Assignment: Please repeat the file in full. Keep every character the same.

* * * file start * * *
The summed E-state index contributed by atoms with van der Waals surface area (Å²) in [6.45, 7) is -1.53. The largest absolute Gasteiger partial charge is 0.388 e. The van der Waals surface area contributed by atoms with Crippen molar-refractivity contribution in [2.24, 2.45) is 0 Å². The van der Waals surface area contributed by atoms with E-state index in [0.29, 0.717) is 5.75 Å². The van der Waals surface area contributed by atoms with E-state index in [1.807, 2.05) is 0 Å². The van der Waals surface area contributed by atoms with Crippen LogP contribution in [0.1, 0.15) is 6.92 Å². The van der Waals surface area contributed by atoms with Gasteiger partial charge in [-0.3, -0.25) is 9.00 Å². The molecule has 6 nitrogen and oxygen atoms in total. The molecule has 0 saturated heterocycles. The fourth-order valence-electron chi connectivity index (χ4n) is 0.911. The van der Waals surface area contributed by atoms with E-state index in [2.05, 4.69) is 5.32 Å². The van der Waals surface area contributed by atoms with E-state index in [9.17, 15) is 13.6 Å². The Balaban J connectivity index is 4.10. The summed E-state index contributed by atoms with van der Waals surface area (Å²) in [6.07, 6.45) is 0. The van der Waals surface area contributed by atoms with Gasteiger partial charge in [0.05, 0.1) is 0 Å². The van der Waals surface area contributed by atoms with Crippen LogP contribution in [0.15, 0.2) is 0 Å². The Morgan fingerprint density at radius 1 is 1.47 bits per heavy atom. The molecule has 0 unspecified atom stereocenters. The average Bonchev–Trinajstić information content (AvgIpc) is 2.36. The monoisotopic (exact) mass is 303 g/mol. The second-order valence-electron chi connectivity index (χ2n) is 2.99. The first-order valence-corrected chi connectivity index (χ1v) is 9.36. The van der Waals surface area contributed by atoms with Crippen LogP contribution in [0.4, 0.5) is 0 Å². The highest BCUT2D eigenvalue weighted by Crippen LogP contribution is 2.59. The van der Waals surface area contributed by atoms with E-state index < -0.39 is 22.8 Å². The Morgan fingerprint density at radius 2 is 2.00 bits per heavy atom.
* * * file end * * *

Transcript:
The summed E-state index contributed by atoms with van der Waals surface area (Å²) in [6.45, 7) is -1.53. The largest absolute Gasteiger partial charge is 0.388 e. The van der Waals surface area contributed by atoms with Crippen molar-refractivity contribution in [2.24, 2.45) is 0 Å². The van der Waals surface area contributed by atoms with E-state index in [0.29, 0.717) is 5.75 Å². The van der Waals surface area contributed by atoms with E-state index in [1.807, 2.05) is 0 Å². The van der Waals surface area contributed by atoms with Crippen LogP contribution in [0.1, 0.15) is 6.92 Å². The van der Waals surface area contributed by atoms with Gasteiger partial charge in [-0.3, -0.25) is 9.00 Å². The molecule has 6 nitrogen and oxygen atoms in total. The molecule has 0 saturated heterocycles. The fourth-order valence-electron chi connectivity index (χ4n) is 0.911. The van der Waals surface area contributed by atoms with E-state index in [2.05, 4.69) is 5.32 Å². The van der Waals surface area contributed by atoms with E-state index in [9.17, 15) is 13.6 Å². The Balaban J connectivity index is 4.10. The summed E-state index contributed by atoms with van der Waals surface area (Å²) in [6.07, 6.45) is 0. The van der Waals surface area contributed by atoms with Gasteiger partial charge in [0.05, 0.1) is 0 Å². The van der Waals surface area contributed by atoms with Crippen LogP contribution in [0.15, 0.2) is 0 Å². The Morgan fingerprint density at radius 1 is 1.47 bits per heavy atom. The molecule has 0 unspecified atom stereocenters. The average Bonchev–Trinajstić information content (AvgIpc) is 2.36. The monoisotopic (exact) mass is 303 g/mol. The second-order valence-electron chi connectivity index (χ2n) is 2.99. The first-order valence-corrected chi connectivity index (χ1v) is 9.36. The van der Waals surface area contributed by atoms with Crippen LogP contribution in [0.4, 0.5) is 0 Å². The highest BCUT2D eigenvalue weighted by Crippen LogP contribution is 2.59. The van der Waals surface area contributed by atoms with E-state index < -0.39 is 22.8 Å². The Morgan fingerprint density at radius 2 is 2.00 bits per heavy atom.